# Class 7 - Notes

### Upcoming Schedule

Due now: **Project 1**

Before **Wednesday, 10 February**:

Complete Udacity cs101 Lesson 3: *How to Manage Data* (Notes) and Lesson 3: *Problem Set*

Due on **Monday, 15 February**:

Project 2 (will be posted in a few days)

Before **Friday, 19 February**:

Udacity cs101 Lesson 4: *Responding to Queries* (Notes) and Lesson 4: *Problem Set*

### Python Tutor

One great resource for understanding python code is Philip Guo’s Python Tutor. It lets you step through Python code forwards and backwards, and visualize what is going on.

## Slides

## Binary Numbers and Rules of Evaluation

Binary numbers are base 2, instead of the base 10 decimal numbers we
commonly use. This means we can represent any number using only **0**s
and **1**s, and the value of each *Bit* scales as a power of two (so
instead of having a "ones" place, "tens" place, "hundreds" place,
"thousands" place, we have a "ones" place", "twos" place, "fours" place,
"eights" place, etc.). In Python, a number literal that starts with
`0b`

is interpreted as a binary number:

>>> 0b10 2 >>> 0b101 5 >>> 0b1120 SyntaxError: invalid syntax

What is the value of `0b11111111`

(as a decimal number)?

*IntegerLiteral*::=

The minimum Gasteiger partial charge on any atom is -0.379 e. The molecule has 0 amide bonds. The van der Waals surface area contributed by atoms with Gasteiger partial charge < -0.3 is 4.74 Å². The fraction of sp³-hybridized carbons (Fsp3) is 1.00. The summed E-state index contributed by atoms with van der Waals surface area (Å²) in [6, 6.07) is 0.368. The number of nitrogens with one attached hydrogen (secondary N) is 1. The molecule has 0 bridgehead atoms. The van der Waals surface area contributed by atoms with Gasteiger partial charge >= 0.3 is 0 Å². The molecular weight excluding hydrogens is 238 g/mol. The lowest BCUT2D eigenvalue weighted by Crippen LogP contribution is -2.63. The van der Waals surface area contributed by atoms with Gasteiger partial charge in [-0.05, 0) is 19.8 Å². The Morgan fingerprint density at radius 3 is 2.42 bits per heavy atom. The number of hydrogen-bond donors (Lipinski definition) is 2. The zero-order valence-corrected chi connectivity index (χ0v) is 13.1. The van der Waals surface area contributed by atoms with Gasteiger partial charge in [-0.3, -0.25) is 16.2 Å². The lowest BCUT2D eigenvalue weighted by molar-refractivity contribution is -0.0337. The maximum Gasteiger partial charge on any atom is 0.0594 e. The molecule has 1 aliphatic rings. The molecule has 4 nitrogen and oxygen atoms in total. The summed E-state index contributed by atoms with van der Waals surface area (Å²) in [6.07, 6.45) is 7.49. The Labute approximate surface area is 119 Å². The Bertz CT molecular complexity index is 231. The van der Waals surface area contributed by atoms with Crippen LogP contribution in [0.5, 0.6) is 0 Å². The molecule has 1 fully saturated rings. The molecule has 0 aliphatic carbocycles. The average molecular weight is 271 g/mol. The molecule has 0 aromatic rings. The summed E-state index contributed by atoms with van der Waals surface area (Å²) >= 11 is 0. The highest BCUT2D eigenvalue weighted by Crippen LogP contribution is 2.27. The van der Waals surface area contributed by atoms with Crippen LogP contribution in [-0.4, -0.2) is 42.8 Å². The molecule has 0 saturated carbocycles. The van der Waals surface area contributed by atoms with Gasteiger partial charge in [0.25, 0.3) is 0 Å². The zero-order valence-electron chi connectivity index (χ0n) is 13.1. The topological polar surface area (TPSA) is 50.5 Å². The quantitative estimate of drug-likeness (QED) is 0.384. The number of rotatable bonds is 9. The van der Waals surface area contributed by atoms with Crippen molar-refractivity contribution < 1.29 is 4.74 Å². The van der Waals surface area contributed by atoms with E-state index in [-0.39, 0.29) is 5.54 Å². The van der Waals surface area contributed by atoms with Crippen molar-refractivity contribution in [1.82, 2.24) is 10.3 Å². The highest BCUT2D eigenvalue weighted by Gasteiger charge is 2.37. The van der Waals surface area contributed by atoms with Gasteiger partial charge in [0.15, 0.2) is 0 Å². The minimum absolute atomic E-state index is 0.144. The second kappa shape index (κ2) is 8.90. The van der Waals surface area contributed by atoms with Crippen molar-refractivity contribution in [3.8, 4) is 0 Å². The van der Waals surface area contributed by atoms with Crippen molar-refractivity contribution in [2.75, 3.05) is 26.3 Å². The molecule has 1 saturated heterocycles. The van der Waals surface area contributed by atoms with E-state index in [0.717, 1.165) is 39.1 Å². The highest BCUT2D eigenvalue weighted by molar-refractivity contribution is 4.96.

*BinLiteral*

*BinLiteral*::=

**0b**

*BinDigits*

*BinDigits*::=

*BinDigits*

*BinDigit*

*BinDigits*::=

*BinDigit*

*BinDigit*::=

**0**

*BinDigit*::=

**1**

Show how to derive **0b101** with this grammar starting with *IntegerLiteral*:

Provide semantic rules for the grammar that give the value (as a decimal
number) for every *BinaryLiteral*:

*BinDigit*::=

**0**

Value(

*BinDigit*) =

(4) *BinDigit* ::= **1**

Value(*BinDigit*) =

(2) *BinDigits* ::= *BinDigit*

Value(*BinDigits*) =

(1) *BinDigits* ::= *BinDigits* *BinDigit*

Value(*BinDigits*) =

### Test Grammar

Here is a simplified excerpt of the *Test* grammar from
*https://docs.python.org/3/reference/grammar.html*.

*Test*::=

*NotTest*

*NotTest*::=

**not**

*NotTest*

*NotTest*::=

*Expression*

*Expression*::=

**True**

*Expression*::=

**False**

0x11 < 0x011 True and False and True 0b11 < 0b100 > 0b101 not not not not not not False not not not not False and TrueYou can try evaluating them in the Python interpreter to check your answers and see how they evaluate.

Develop rules of evaluation for the grammar above that matches how things are interpreted by the Python interpreter.

A voice from the back of the room piped up, "Yeah, right."